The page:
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SAFING THE SHOE. McGhee safes a shoeing using the swing out grinder on his trailer before nailing it on a hoof.
Kelly McGhee is one of those farriers who’s not really sure just when he first helped shoe a horse.
Growing up on a ranch in Idaho, McGhee was already helping his stepfather, Jon Bast, shoe horses before he was 10. He recalls life in Idaho as a pretty hardscrabble existence, in which he and just about everyone he knew worked long hours to help their families make ends meet.
“You’d see farrier rigs with snow plows mounted on the front, so guys could make some money plowing snow,” he says. “People would train horses, raise crops, anything they could do to make a little extra money.”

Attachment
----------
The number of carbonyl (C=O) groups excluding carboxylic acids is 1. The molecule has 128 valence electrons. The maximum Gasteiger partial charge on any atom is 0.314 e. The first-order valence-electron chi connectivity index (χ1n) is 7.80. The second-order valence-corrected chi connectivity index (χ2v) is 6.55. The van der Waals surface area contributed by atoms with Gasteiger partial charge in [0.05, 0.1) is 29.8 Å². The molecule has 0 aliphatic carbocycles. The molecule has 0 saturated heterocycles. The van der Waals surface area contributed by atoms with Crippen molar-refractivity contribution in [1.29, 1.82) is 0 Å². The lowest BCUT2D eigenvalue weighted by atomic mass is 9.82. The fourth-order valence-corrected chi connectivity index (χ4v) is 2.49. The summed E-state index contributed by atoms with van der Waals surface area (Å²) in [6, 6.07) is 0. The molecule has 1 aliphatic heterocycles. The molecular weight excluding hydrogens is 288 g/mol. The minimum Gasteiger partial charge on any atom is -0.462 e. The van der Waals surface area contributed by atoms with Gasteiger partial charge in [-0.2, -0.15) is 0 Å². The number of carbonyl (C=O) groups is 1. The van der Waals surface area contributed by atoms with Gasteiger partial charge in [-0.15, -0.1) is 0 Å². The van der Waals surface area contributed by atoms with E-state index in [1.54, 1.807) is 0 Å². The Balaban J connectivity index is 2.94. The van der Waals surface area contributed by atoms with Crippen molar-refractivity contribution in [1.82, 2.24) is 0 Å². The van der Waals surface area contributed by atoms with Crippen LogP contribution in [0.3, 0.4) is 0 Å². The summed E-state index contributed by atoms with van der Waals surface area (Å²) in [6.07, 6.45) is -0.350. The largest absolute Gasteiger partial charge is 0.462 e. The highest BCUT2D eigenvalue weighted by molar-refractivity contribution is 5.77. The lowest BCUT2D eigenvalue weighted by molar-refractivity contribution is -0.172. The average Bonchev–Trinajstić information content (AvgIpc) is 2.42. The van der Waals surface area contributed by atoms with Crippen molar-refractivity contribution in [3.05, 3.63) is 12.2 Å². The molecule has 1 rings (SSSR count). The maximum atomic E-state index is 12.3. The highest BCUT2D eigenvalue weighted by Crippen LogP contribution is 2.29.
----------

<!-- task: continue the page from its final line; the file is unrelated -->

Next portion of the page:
Not surprisingly, McGhee didn’t see himself growing up to be a farrier.
“I grew up around horses and I was fine with horses,” he says. “But I didn’t see myself spending my life shoeing horses. It was just a way to pick up some extra money — even when I was in the Army.”
You don’t have to spend much time around McGhee to figure out that he’s not afraid of a challenge or exploring new things. Following high school, he joined the U.S. Army and served as a cavalry scout. After finishing his hitch, he went to Australia, where he spent 9 months working his way around the country and seeing as much of it as he could. He spent the final…